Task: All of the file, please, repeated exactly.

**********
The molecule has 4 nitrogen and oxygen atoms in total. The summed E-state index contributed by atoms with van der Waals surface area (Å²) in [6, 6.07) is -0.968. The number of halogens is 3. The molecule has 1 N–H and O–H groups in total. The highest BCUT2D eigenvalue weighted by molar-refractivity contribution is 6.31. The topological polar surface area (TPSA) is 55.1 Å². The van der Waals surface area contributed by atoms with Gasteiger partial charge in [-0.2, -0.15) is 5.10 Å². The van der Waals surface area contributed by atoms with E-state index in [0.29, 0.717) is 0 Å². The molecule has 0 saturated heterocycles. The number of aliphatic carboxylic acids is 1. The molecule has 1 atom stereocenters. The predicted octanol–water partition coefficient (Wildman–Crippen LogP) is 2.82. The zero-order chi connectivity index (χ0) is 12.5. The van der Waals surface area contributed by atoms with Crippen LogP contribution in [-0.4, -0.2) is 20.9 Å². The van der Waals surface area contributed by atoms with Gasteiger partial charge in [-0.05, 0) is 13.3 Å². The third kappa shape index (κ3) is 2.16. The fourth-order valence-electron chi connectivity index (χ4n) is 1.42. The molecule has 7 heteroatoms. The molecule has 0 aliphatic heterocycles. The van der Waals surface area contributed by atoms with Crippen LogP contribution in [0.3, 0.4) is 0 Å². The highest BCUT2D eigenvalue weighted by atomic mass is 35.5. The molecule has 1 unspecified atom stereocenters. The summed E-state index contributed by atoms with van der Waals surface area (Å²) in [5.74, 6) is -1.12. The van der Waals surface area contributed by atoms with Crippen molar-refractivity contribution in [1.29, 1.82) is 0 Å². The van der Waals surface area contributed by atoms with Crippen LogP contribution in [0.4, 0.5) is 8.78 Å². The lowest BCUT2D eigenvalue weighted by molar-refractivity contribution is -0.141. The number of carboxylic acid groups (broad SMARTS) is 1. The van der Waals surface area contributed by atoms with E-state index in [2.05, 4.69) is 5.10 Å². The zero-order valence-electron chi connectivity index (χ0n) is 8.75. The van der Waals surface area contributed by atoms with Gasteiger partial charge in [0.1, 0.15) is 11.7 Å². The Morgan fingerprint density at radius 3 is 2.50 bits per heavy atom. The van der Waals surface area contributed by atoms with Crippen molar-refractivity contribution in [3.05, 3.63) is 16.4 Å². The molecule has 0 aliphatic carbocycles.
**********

The molecule has 4 nitrogen and oxygen atoms in total. The summed E-state index contributed by atoms with van der Waals surface area (Å²) in [6, 6.07) is -0.968. The number of halogens is 3. The molecule has 1 N–H and O–H groups in total. The highest BCUT2D eigenvalue weighted by molar-refractivity contribution is 6.31. The topological polar surface area (TPSA) is 55.1 Å². The van der Waals surface area contributed by atoms with Gasteiger partial charge in [-0.2, -0.15) is 5.10 Å². The van der Waals surface area contributed by atoms with E-state index in [0.29, 0.717) is 0 Å². The molecule has 0 saturated heterocycles. The number of aliphatic carboxylic acids is 1. The molecule has 1 atom stereocenters. The predicted octanol–water partition coefficient (Wildman–Crippen LogP) is 2.82. The zero-order chi connectivity index (χ0) is 12.5. The van der Waals surface area contributed by atoms with Crippen LogP contribution in [-0.4, -0.2) is 20.9 Å². The van der Waals surface area contributed by atoms with Gasteiger partial charge in [-0.05, 0) is 13.3 Å². The third kappa shape index (κ3) is 2.16. The fourth-order valence-electron chi connectivity index (χ4n) is 1.42. The molecule has 7 heteroatoms. The molecule has 0 aliphatic heterocycles. The van der Waals surface area contributed by atoms with Crippen LogP contribution in [0.3, 0.4) is 0 Å². The highest BCUT2D eigenvalue weighted by atomic mass is 35.5. The molecule has 1 unspecified atom stereocenters. The summed E-state index contributed by atoms with van der Waals surface area (Å²) in [5.74, 6) is -1.12. The van der Waals surface area contributed by atoms with Crippen molar-refractivity contribution in [1.29, 1.82) is 0 Å². The van der Waals surface area contributed by atoms with Crippen LogP contribution in [0.4, 0.5) is 8.78 Å². The lowest BCUT2D eigenvalue weighted by molar-refractivity contribution is -0.141. The number of carboxylic acid groups (broad SMARTS) is 1. The van der Waals surface area contributed by atoms with E-state index in [2.05, 4.69) is 5.10 Å². The zero-order valence-electron chi connectivity index (χ0n) is 8.75. The van der Waals surface area contributed by atoms with Gasteiger partial charge in [0.1, 0.15) is 11.7 Å². The Morgan fingerprint density at radius 3 is 2.50 bits per heavy atom. The van der Waals surface area contributed by atoms with Crippen molar-refractivity contribution in [3.05, 3.63) is 16.4 Å². The molecule has 0 aliphatic carbocycles.